Contemporary Reviews of Labour and the Poor 4

Contemporary reviews started appearing in other publications shortly after the “Labour and the Poor” investigation commenced, of which a number were reprinted in The Morning Chronicle.

We have transcribed a selection of these to give an idea of how the letters were being received at the time, which you can find below. Each article has links to the other articles at the top and bottom of the page.

The Morning Chronicle, Monday, November 12, 1849.


It is impossible to enter upon the subject of the sufferings of the lower classes without coming to the great desideratum of the continuity of labour. It is the uncertainty that destroys hope, health, and economy, and turns virtue to despair. It is this absence of any surety or continuity that causes the misery and disaffection of the Irishman, and which has begotten the past insurrections and present communism of the Frenchman. It is, however, impossible to compel either the agricultural or the manufacturing capitalist to give annual engagements to all that he employs. The labour market, like other markets, must remain free. But, however individuals must be left free to employ or to dismiss, public opinion ought to suffice to stigmatise large and public establishments conducted on the avowed principle of treating the labourer as a mere machine. There can be no greater blot upon a civilised country, no more indelible disgrace, than that mode of employing labour practised at the docks, and which has been so faithfully and usefully described in The Morning Chronicle. Here are men who are called to be employed by the hour, or by so many hours, without any inquiry as to character, any care as to conduct, any note taken of their diligence, their attachment, their honesty. Nothing is prized but mere brute capability of labour. Gorged one day, starved for many days after, with no eye to approve or to pity, or to look upon them as men, these unfortunate creatures are treated precisely like beasts of burden and of prey, below the scale not only of human beings, but of animals. The ox is far better cared for than they. We must say, and we say it with regret, that a regular established system of slavery would be in every way preferable to that system of employing men which prevails at our London docks. No slavery in Cuba or Brazil is worse than this. And it is most monstrous inconsistency to spend millions in protecting the blacks of Africa from a degradation to worse than which we carelessly condemn, at our own doors, and within our own sight, our own working population.—Daily News.

Labour and the Poor.”—Such is the title of a series of articles which have recently appeared in the columns of The Morning Chronicle, directed to the purpose of making the middle and upper classes acquainted with the real facts of the condition of those below them. A more important purpose could hardly be imagined; and the journal that faithfully collects and truly details the circumstances of the poorest classes of the community justly earns for itself a title to the gratitude of the country; For, after all, they form the thews and sinews of the country; their strength must be relied on for its defence in war, and in their comfort or misery must rest the title of the country to tranquillity, prosperity, and happiness in peace. If misery exists to a very great extent among them, the causes of that misery ought to be discovered, that they may be removed or lessened according as circumstances permit. Those causes may be partly attributable to the poor themselves, in which case the mental and moral improvement of the poor may lessen or remove them; or they may be attributable to the practices, the habits, the influence, and the authority of the other classes, and then it is these who must be instructed in their duty, that the degradation and wretchedness of their poorer brethren may not lie as a sin rather than as a mere misfortune at their door. But, at all events, a true knowledge of the origin and developments of the evil is an indispensable condition to the attainment of a remedy. The Morning Chronicle proposes to procure this knowledge, and faithfully to lay it before the public, and well and ably has it hitherto performed its task. It would be impossible for us here to give even a summary of the statements which the articles in question have given in detail. They put beyond all doubt the existence of a state of physical and moral wretchedness in this great country such as the mind sickens to contemplate. The mighty column of our national greatness is not, indeed, founded on the misery of the people, but its brightness is in many instances spotted and stained with their woes. In the great centres of commercial activity, the fierceness of competition, and the manner in which it is taken advantage of, reduce hundreds among the workpeople to helpless and hopeless drudgery. They toil to live, they have no chance of hope to enjoy. Some among them are crowded into wretched alleys, dark, dirty, and fetid, because their labour supplies them, at best, with nothing more than the means of a day-to-day existence. They are occasionally even in a worse condition, and then the sympathy of those who are a little less destitute than themselves, the aid of the workhouse, or perhaps even crime sustains them. But, to the credit of the really working classes be it said, that few, very few, of those who have been accustomed to live on honest labour, ever suffer themselves to be degraded into thieves. In the midst of all the misery of our over-worked, half-famished, ill-clothed, and ill-lodged labouring poor, the pride of honesty is still to be found. The statistics furnished in these articles show that by very far the largest proportion of criminals, aye, and even of mendicants, is composed of those whom natural depravity or the accident of mischievous companionship and example have early led into crime, and whom similar causes have retained in criminality. The struggles of the industrious labourer to remain honest are in striking contrast to these. They bear about them a romantic character, and a soul-stirring interest. In one of the letters published during the past week is a tale which exhibits in a humble young woman all the moral force of virtue with which a poet would have sought to invest his favourite heroine. Her parents had lived in a small house, and had furnished it; their memory, the relics of their labour, the associations of early life, rendered it dear to her—for years she has struggled to maintain herself there, and she has done so, but with all her undoubted care and self-denial, with all her industrious toil, she has only succeeded in doing it at the cost of parting from, bit by bit, the furniture which her parents had bought, and of seeing herself approaching slowly but certainly to the workhouse. Yet she has been industrious, careful, sober, and cleanly, and has had no incumbrance to press her down into poverty. How then, it may be asked, is her condition so hopeless? It is because she is a slop worker, and the pressure of competition compels or induces the slop seller to give, or, at all events, compels her to accept, a payment which does but stay but will not absolutely prevent her inevitable fate. Yet she works on, prolonging from day to day her residence in the poor dwelling sacred to her from the memory of her parents and her own childish associations. Romance may present us with more grand but not with more affecting incidents than this, nor can its pages offer an example of a finer or a nobler spirit struggling with destiny, although in that struggle unaided by hope. Turning from the town to the country we find that not to low wages alone are to be traced the miseries of thousands among the peasantry. The “duties of property” seem, in some instances, to have been forgotten in the enjoyment of its “rights.” In the description of the condition of the Vale of Honiton, landlord heartlessness shocks and disgusts us, while the pain we suffer from the recital is delightfully relieved by the Christian-like sympathy of a poorly endowed vicar, who wins our love by the hearty, though unostentatious manner in which he lessens the misery it is beyond his power to remove. His kind-hearted wife gracefully aids him in this noble labour. The only inferences that can at present be safely drawn from these articles are, that the duties of all the respective classes of society have been but poorly taught and practised; that indifference of what others thought or felt has been the fault of all; and that true Christian morality has yet to be diffused among all classes before the improvement of any will be such as to ensure the avoidance of those evils and miseries which are within the control of human agency. The continued publication of these articles in The Morning Chronicle will, by affording the best information as to facts hitherto entirely unknown, or but partially known, afford at the same time the best means of effecting this most desirable object.—Bell’s Life in London.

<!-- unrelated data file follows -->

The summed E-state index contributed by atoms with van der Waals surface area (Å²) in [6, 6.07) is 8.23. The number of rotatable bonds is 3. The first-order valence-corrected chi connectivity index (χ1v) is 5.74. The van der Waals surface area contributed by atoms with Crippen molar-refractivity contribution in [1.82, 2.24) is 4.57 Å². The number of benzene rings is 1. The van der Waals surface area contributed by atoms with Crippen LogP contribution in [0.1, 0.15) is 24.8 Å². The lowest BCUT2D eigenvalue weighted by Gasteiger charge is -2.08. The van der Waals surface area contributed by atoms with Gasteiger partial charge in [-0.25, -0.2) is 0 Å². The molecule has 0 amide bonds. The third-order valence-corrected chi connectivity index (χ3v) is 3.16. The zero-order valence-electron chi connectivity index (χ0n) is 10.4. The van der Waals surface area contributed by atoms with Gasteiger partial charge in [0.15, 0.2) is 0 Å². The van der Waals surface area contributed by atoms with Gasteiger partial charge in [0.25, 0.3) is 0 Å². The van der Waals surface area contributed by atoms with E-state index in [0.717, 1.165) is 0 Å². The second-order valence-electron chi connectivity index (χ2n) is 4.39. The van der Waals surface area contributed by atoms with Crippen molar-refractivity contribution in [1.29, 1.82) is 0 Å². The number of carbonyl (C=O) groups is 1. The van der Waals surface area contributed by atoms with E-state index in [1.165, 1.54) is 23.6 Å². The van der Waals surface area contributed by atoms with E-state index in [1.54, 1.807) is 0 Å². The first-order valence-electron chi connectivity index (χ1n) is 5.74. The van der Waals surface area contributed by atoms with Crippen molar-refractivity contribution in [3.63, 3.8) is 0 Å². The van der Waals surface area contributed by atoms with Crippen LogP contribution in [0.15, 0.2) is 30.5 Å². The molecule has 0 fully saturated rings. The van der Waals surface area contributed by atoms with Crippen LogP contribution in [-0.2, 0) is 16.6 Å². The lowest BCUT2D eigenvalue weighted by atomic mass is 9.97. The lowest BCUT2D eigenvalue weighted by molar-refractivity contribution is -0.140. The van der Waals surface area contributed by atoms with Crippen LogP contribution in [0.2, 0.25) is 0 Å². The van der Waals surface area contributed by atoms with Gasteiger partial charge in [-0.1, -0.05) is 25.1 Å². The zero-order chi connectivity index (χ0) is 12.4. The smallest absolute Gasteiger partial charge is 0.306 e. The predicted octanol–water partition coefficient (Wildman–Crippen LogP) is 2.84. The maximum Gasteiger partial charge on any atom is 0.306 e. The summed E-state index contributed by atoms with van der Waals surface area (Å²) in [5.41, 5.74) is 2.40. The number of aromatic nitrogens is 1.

A writer in The Morning Chronicle has commenced a series of admirable letters on the social condition of the labouring classes. They deserve to be universally read and studied; for they present a picture of life in the manufacturing districts, and in this overgrown metropolis, such as has never before been, we believe, painted by any artist, however skilled he may have been in the art of delineating scenes upon paper. The writer is graphic in his description of the twopenny lodging-houses in the metropolis. Hitherto they have been imperfectly sketched through the medium of the police force, or upon hearsay, and consequently untrustworthy testimony. They have now been pencilled with a masterly hand, and with so much fidelity that we cease to wonder any longer how it is that London should be so infested with vagabonds and low desperate characters. The truth is explained in these letters. Hordes of thieves are daily poured forth from these dens to depredate upon the pockets of the people, and despoil tradesmen of their property.—Weekly Dispatch.

The “distressed needlewomen” of the metropolis are again before the public as candidates for pity, for alms, and for such permanent aid as the less distressed classes can afford them in their struggle for the means of life. We say “needle-women,” because, though the touching recitals of the correspondent of The Morning Chronicle have reference also to the miseries of needle-men, it is sufficiently obvious that the miserably small earnings common to this occupation have been reduced to their present level by the competition of women. It is needless to argue in proof of a proposition so obviously true as that, in a free market, two prices cannot be maintained for the same commodity. If women can do the work, then men must either retire from the field, or do it at a price as low as that demanded by their feminine competitors. *   *   *   *   * We need not repeat the tariff of prices exhibited on this occasion. The end is the same; the labourer earns some such weekly pittance as 3s. 9d., 4s. 6d., or 5s., and so on; and is in many instances but partially employed even at that rate. In short, the amount earned is apparently such as may barely sustain life in those best fitted for such an existence by constitution and habit. It is impossible not to regret, very deeply, that any section of the English population should be condemned to live thus; nor can we feel otherwise than grateful to those through whose exertions the facts are made known. To know well the wrong is the first step, and one that cannot be dispensed with, towards setting it right. Well used, such knowledge is invaluable.—Globe.

The Morning Chronicle, Monday, November 12, 1849.